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I have a code block like this:

if(supportsSomeStuff()){
     .....
     .....
}
else {
     .....
     .....
}

Now I want to have this block of code in a multiple read, single write lock. In this case, is it better to lock in the if statement, and release the lock after if, then lock in the else statement and release it when done?

Or, can I just have one lock for this if-else case and release it when I am done?

If I need to decide on this , what all factors do I need to take into consideration?

Please let me know if you need more information.

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1  
Does the if condition also have to be evaluated atomically? –  Tudor May 16 '12 at 17:27

5 Answers 5

up vote 1 down vote accepted

Are you considering the following two variants?

synchronized(lock) {
    if(supportsSomeStuff()){
         .....
    }
    else{
         .....
    }
}

vs.

if(supportsSomeStuff()){
    synchronized(lock) {
     .....
    }
}
else{
    synchronized(lock) {
     .....
    }
}

The only (huge) difference between them is that the condition inside if statement is not synchronized in the latter case. Besides (if supportsSomeStuff() can be executed in several threads) they are equivalent, although the former case holds the lock for slightly longer time.

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In case in this method you are changing state then have lock on that

Say you are changing StringBuilder then have a lock on your StringBuilder named changingvalue and supportsSomeStuff is stateless

if(supportsSomeStuff()){
     //Considering that if will be executed when write needs to be done and else when read to be done 
     copyOnWriteStringBuilder = new StringBuilder(changingvalue.toString());//This will ensure that before every write you have taken a backup so concurrent read will see the last updated values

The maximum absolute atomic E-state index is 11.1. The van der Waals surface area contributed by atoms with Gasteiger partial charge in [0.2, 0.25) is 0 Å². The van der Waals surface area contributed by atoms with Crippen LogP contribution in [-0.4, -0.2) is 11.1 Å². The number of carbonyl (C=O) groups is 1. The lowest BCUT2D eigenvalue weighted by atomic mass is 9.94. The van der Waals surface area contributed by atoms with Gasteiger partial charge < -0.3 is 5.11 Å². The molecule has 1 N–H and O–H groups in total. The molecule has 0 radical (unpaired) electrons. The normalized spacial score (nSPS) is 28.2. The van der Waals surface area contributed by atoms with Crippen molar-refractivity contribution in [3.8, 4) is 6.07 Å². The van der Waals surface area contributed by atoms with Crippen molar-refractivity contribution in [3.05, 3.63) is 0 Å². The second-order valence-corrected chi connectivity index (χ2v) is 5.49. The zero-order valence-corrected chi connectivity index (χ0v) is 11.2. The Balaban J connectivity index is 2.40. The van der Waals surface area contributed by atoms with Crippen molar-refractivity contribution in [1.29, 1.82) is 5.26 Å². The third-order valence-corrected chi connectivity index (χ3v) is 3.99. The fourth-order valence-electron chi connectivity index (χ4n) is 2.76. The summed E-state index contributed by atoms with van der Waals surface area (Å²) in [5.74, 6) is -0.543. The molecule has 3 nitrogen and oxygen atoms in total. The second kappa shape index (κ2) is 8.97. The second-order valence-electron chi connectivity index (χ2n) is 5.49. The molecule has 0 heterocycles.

synchronized(changingvalue) {
        //doSomething and then place the updated value in copyOnWriteStringBuilder too
     }
  }
else{
    return copyOnWriteStringBuilder; // This piece for read no locking
}
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I would say:

  • Only lock and unlock once either through the if or else section of course.
  • Use a lock(); try { ... } finally { unlock(); } model to help with your decision. If the code is cleaner to just wrap the entire if in that model then go with that.

I would think that something like the following is the most clean unless I'm missing something.

lock.lock();
try {
   if(supportsSomeStuff()){
      ...
   } else {
      ...
   }
} finally {
   lock.unlock();
}

If you are worried that the if test is locked and doesn't need to be then don't be. The only time you should worry about that is if the test itself calls other methods that may be a performance hit that you don't need and don't want to be locked.

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You don't really give enough information to give much more than a general answer.

But in general, you should try and find the optimum compromise between the following:

  • hold on to locks for as little time as possible;
  • but, hold the lock around the entire code of operations which need to be atomic.

Where exactly the best compromise between these competing factors lies depends on your situation.

Incidentally, many people are suggesting the built in 'synchronized' lock, but since you mention you only need one write thread, then depending on your situation you may get better throughput with a ReentrantReadWriteLock.

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Read is not exclusive but write is; which means there can be multiple simultaneous reads but write can be only one and when write happens no reads are allowed.

It depends on what you do where. Limit the block where you do write to minimum.

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